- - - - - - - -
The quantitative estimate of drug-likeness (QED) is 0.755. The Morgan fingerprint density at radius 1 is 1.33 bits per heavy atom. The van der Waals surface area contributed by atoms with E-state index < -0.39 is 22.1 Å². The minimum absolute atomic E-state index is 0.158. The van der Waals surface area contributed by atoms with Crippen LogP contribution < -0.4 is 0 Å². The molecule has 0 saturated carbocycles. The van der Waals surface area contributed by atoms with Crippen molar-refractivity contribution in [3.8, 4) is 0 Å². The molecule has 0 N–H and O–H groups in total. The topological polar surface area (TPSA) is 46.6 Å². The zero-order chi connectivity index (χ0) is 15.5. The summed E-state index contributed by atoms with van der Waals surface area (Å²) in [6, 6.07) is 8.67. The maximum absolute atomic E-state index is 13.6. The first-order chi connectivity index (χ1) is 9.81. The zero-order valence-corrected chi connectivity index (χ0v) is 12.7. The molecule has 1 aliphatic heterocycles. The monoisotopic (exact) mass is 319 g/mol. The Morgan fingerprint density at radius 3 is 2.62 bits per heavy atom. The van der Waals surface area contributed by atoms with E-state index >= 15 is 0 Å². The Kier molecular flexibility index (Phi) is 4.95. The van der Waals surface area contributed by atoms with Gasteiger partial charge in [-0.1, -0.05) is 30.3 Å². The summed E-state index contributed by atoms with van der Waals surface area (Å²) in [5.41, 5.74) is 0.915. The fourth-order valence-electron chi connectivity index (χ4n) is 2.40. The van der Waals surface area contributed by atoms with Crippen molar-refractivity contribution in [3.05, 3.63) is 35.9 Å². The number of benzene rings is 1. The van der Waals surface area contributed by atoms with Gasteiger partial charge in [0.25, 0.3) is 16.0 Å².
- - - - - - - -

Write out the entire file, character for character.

The quantitative estimate of drug-likeness (QED) is 0.755. The Morgan fingerprint density at radius 1 is 1.33 bits per heavy atom. The van der Waals surface area contributed by atoms with E-state index < -0.39 is 22.1 Å². The minimum absolute atomic E-state index is 0.158. The van der Waals surface area contributed by atoms with Crippen LogP contribution < -0.4 is 0 Å². The molecule has 0 saturated carbocycles. The van der Waals surface area contributed by atoms with Crippen molar-refractivity contribution in [3.8, 4) is 0 Å². The molecule has 0 N–H and O–H groups in total. The topological polar surface area (TPSA) is 46.6 Å². The zero-order chi connectivity index (χ0) is 15.5. The summed E-state index contributed by atoms with van der Waals surface area (Å²) in [6, 6.07) is 8.67. The maximum absolute atomic E-state index is 13.6. The first-order chi connectivity index (χ1) is 9.81. The zero-order valence-corrected chi connectivity index (χ0v) is 12.7. The molecule has 1 aliphatic heterocycles. The monoisotopic (exact) mass is 319 g/mol. The Morgan fingerprint density at radius 3 is 2.62 bits per heavy atom. The van der Waals surface area contributed by atoms with E-state index >= 15 is 0 Å². The Kier molecular flexibility index (Phi) is 4.95. The van der Waals surface area contributed by atoms with Gasteiger partial charge in [-0.1, -0.05) is 30.3 Å². The summed E-state index contributed by atoms with van der Waals surface area (Å²) in [5.41, 5.74) is 0.915. The fourth-order valence-electron chi connectivity index (χ4n) is 2.40. The van der Waals surface area contributed by atoms with Crippen molar-refractivity contribution in [3.05, 3.63) is 35.9 Å². The number of benzene rings is 1. The van der Waals surface area contributed by atoms with Gasteiger partial charge in [0.25, 0.3) is 16.0 Å².